In the Virtual Reality world, the talk of the town right now is about Head-Mounted Displays (HMDs). HMDs – or some say 3D headsets – are fantastic for certain use cases, but technology developments have made 3D projection-based virtual reality systems incredibly affordable and easy to implement. While not getting lots of attention, this forgotten revolution is worth exploring for anyone interested in immersive technology.
First, though, a bit more about HMDs, their strengths – and their limitations, many of which highlight the strengths of VR projection systems. HMDs are uniquely capable of transporting users to different places and making people feel as if they are “right there” or even sharing the space with others. HMDs allow users to block out any perception of the real world and give a reasonably wide field of view that allows users to look through the HMD into the virtual world, similar to how a diver looks through a dive mask when exploring underwater realities.
There’s a big difference between the diver and the HMD user though. For one, the diver can still see her real hands and feet through the goggles, as well as the real world rocks, plants, or creatures that might be around them. The diver can move around accordingly. In HMDs, viewers are completely blocked out from the surrounding reality, unable to see their own real body, hands, feet, or the real-world obstacles around them.
So many of us who have tried VR have run into walls, poked furniture or our colleagues with Vive or Touch controllers, and generally looked a bit like buffoons to those who might be watching. So, the advantage of an HMD, its ability to fully immerse you and disconnect you from the real world, comes at a huge price – losing the contact with and reference frame of surrounding reality.
This is where VR projection systems shine. With projection, one person or a group of people can surround themselves with screens, and instead of wearing the screen in front of someone’s eyes with an HMD, everyone in the group can experience and share the viewpoint of the “viewer” in that group. So, an individual can interact just as they might in an HMD, but they can do so while seeing their arms, legs, and body. Additionally, a group can watch and be observers in a virtual interactive meeting while being fully immersed themselves. We’ve been getting enthusiastic feedback from our customers about our projection VR system (read about it here).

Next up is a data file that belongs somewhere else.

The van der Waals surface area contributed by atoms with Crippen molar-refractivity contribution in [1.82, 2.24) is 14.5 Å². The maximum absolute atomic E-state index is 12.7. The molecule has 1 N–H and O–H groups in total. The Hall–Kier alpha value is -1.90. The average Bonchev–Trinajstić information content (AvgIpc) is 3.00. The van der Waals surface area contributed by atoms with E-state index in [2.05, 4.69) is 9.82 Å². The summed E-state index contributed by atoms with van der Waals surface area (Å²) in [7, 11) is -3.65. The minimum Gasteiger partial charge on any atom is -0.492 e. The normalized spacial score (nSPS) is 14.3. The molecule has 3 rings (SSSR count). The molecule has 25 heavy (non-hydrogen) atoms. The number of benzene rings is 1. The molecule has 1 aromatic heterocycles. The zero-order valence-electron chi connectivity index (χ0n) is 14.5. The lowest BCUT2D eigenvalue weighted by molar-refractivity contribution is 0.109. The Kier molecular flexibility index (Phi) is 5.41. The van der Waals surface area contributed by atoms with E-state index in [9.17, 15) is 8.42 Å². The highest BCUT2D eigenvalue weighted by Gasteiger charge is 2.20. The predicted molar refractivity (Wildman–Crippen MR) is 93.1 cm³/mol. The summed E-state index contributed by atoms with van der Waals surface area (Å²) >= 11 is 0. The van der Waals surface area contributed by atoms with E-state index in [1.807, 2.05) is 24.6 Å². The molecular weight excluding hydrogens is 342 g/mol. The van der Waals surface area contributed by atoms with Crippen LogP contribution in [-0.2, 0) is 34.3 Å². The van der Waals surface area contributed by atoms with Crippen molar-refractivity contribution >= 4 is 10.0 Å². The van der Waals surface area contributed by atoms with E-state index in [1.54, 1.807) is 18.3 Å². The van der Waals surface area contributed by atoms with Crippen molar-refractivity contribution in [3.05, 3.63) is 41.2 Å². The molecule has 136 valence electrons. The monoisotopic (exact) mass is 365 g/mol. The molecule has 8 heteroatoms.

After years of working with industrial companies who are actually using VR, we think it’s inevitable: the future of VR will not only be HMDs, but a combination of HMDs, Projection VR, and probably even “old-fashioned” screen-based VR on 2D monitors.
And this is why the revolution in projection technology is relevant to the future of VR, despite being mostly overlooked right now. Traditional projection systems of days past used movie theater size projectors that cost a fortune, and in order to create a projection VR system, one had to sacrifice half a room to accommodate projectors, mirrors, and metal structures to generate a 3X3 meter VR walking space.
In recent years, though, projectors have become more lightweight, with bulbs changing from incandescent to laser, and DLP projection tech allowing the high frequencies needed for VR stereo projection. A new form factor for projections called “Ultra-Short-Throw” now lets you mount projectors on the ceiling and project directly on the walls of your conference rooms, not using up any precious real estate. The cherry on top? Prices have also dropped dramatically compared to the old movie-theater like projection systems.
All that’s needed is a corner of your room and you can create a multi-projector blended Projection VR system. With such a system, a VR experience or VR collaboration session is possible without wearing an HMD. In a corporate setting, this is a much more elegant solution than all users having to wear HMDs.
So, our prediction is that the rise of VR for corporate use cases combined with the overlooked revolution in 3D projection technology will lead to a growth in projection VR solutions that augment HMD-based VR experiences. Combined with traditional screen-based 3D experiences, this makes for a perfect storm that will help VR come to life in the workspace, in classrooms, and in the enterprise market.
Want to learn more about our Projection VR systems? Check out this page or see our Buyer’s Guide to get more in depth. WorldViz makes a line of products that integrates all modalities of VR into system solutions for enterprises – walking VR, projection VR, HMDs, and VR on traditional screens.
Contact us for more details or if you have any questions.